Diabetics sometimes have more difficulty than usual discriminating between the various choices presented during refraction. This may be due to loss of contrast sensitivity from keratopathy, cataract, or retinopathy (I personally prefer to perform a specialized test of contrast sensitivity on all diabetics.) Decreases in nearsightedness, or increases in farsightedness, especially in one eye more than the other, are often signs that the patient has diabetic macular edema and should alert the patient and doctor to this possibility.

All patients should have their eyes examined by a ‘slit lamp,’ a specialized microscope that gives the examiner a highly magnified view of the eyes. The patient places her chin on a chinrest, and a bright (slit of) light is shined on various parts of the eye, including the cornea and conjunctiva, the iris, the lens, the anterior vitreous, the tear ducts and the eyelids. This allows the doctor to detect any sign of diabetic cataract, keratopathy, abnormal blood vessel growth on the iris (the cause of ’neovascular glaucoma’) or blood cells that might signal vitreous hemorrhage. A fluorescent dye may be dabbed into the eyes, which is especially useful for detecting keratopathy of the corneal epithelium. Measurement of intraocular pressure (tonometry) also may be performed with this instrument, a similar hand held device, or a machine that blows a ‘puff’ of air at the cornea. Examination of the eye’s internal drainage canal, with a specialized, mirrored contact lens, may also be performed at the slit lamp microscope.

Eye drops should be placed into the eyes that dilate the pupils. Drops typically take 15 to 30 minutes to work, cause blurred vision and make patients more sensitive to light. Once the pupils are dilated, the internal eye is examined once again with the slit lamp microscope, very powerful hand held lenses or other instruments which allow the doctor to visualize the posterior vitreous, optic nerve and retina in considerable detail. A combination of techniques and instruments is often used to ensure completeness. Use of the slit lamp microscope to view the retina and optic nerve is very important, because the doctor is able to use both of her eyes to examine the patient in stereo (3-D), a feature which is critical for assessing diabetic macular edema, as well as optic nerve cupping from glaucoma.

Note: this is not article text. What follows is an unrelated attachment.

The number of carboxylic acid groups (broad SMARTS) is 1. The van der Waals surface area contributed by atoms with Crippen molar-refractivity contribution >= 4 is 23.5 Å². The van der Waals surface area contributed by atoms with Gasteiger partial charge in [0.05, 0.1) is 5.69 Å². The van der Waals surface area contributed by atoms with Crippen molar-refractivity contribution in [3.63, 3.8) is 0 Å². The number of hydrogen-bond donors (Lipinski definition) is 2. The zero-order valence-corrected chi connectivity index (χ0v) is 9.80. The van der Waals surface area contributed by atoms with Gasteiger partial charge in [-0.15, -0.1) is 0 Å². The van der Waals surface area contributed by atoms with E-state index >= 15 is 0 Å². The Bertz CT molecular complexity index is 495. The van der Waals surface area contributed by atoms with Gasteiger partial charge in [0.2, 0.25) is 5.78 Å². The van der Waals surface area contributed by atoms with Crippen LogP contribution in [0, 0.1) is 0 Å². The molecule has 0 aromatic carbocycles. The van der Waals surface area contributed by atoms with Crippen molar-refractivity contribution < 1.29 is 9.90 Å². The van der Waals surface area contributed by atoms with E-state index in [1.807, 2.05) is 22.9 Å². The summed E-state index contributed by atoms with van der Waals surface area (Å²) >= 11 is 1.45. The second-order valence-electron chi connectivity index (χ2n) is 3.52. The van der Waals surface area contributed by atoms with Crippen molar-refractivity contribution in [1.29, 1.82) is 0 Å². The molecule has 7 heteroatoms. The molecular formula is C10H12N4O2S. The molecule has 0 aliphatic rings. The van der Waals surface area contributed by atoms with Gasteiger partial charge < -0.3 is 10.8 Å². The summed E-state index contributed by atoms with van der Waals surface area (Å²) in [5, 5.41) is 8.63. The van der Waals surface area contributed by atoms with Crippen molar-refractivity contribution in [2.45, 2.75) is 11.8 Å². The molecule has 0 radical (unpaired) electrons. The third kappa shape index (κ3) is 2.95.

The eye doctor may recommend other tests depending upon the patient’s particular diagnosis, including retinal or optic nerve photographs to document baseline findings and subsequent changes, more sophisticated visual field testing, or a retinal dye test called “fluorescein angiography” (a fluorescent dye is injected into the vein of a patient’s arm, and travels to the blood vessels of the retina which are photographed, allowing the doctor to evaluate retinal circulation.) After all tests have been completed, the eye doctor should explain her findings and treatment recommendations to the patient in understandable detail, and ensure the patient’s questions are answered. Sometimes, the patient may be referred to an ophthalmic sub-specialist for further evaluation.